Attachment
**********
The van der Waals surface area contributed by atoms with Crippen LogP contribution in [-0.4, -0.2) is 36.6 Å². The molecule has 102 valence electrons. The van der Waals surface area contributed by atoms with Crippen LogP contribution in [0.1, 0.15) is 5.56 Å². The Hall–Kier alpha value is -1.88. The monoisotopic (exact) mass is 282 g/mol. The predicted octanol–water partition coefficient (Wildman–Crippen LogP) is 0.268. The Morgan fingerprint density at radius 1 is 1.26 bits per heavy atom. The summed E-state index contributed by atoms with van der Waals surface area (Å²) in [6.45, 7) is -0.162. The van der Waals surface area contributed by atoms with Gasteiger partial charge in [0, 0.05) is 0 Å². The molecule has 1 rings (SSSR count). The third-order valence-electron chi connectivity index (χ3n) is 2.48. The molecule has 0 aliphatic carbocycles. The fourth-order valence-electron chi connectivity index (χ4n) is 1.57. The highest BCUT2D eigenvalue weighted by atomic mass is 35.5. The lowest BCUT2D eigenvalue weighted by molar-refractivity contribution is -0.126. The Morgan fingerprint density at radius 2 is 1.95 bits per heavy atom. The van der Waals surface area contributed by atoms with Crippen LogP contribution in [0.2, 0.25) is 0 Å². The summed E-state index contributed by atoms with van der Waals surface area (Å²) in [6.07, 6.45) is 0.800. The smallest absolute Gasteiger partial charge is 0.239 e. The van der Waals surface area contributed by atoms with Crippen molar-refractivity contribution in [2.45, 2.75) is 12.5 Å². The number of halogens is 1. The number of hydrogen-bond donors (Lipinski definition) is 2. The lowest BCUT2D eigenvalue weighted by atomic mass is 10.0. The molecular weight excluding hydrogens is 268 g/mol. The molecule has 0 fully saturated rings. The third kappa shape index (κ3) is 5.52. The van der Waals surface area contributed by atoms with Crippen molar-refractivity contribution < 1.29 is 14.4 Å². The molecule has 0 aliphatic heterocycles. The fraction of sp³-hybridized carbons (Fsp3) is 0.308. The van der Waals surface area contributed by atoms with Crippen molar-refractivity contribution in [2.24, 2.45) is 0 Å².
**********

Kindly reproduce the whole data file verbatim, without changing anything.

The van der Waals surface area contributed by atoms with Crippen LogP contribution in [-0.4, -0.2) is 36.6 Å². The molecule has 102 valence electrons. The van der Waals surface area contributed by atoms with Crippen LogP contribution in [0.1, 0.15) is 5.56 Å². The Hall–Kier alpha value is -1.88. The monoisotopic (exact) mass is 282 g/mol. The predicted octanol–water partition coefficient (Wildman–Crippen LogP) is 0.268. The Morgan fingerprint density at radius 1 is 1.26 bits per heavy atom. The summed E-state index contributed by atoms with van der Waals surface area (Å²) in [6.45, 7) is -0.162. The van der Waals surface area contributed by atoms with Gasteiger partial charge in [0, 0.05) is 0 Å². The molecule has 1 rings (SSSR count). The third-order valence-electron chi connectivity index (χ3n) is 2.48. The molecule has 0 aliphatic carbocycles. The fourth-order valence-electron chi connectivity index (χ4n) is 1.57. The highest BCUT2D eigenvalue weighted by atomic mass is 35.5. The lowest BCUT2D eigenvalue weighted by molar-refractivity contribution is -0.126. The Morgan fingerprint density at radius 2 is 1.95 bits per heavy atom. The van der Waals surface area contributed by atoms with Crippen LogP contribution in [0.2, 0.25) is 0 Å². The summed E-state index contributed by atoms with van der Waals surface area (Å²) in [6.07, 6.45) is 0.800. The smallest absolute Gasteiger partial charge is 0.239 e. The van der Waals surface area contributed by atoms with Crippen molar-refractivity contribution in [2.45, 2.75) is 12.5 Å². The number of halogens is 1. The number of hydrogen-bond donors (Lipinski definition) is 2. The lowest BCUT2D eigenvalue weighted by atomic mass is 10.0. The molecular weight excluding hydrogens is 268 g/mol. The molecule has 0 fully saturated rings. The third kappa shape index (κ3) is 5.52. The van der Waals surface area contributed by atoms with Crippen molar-refractivity contribution < 1.29 is 14.4 Å². The molecule has 0 aliphatic heterocycles. The fraction of sp³-hybridized carbons (Fsp3) is 0.308. The van der Waals surface area contributed by atoms with Crippen molar-refractivity contribution in [2.24, 2.45) is 0 Å².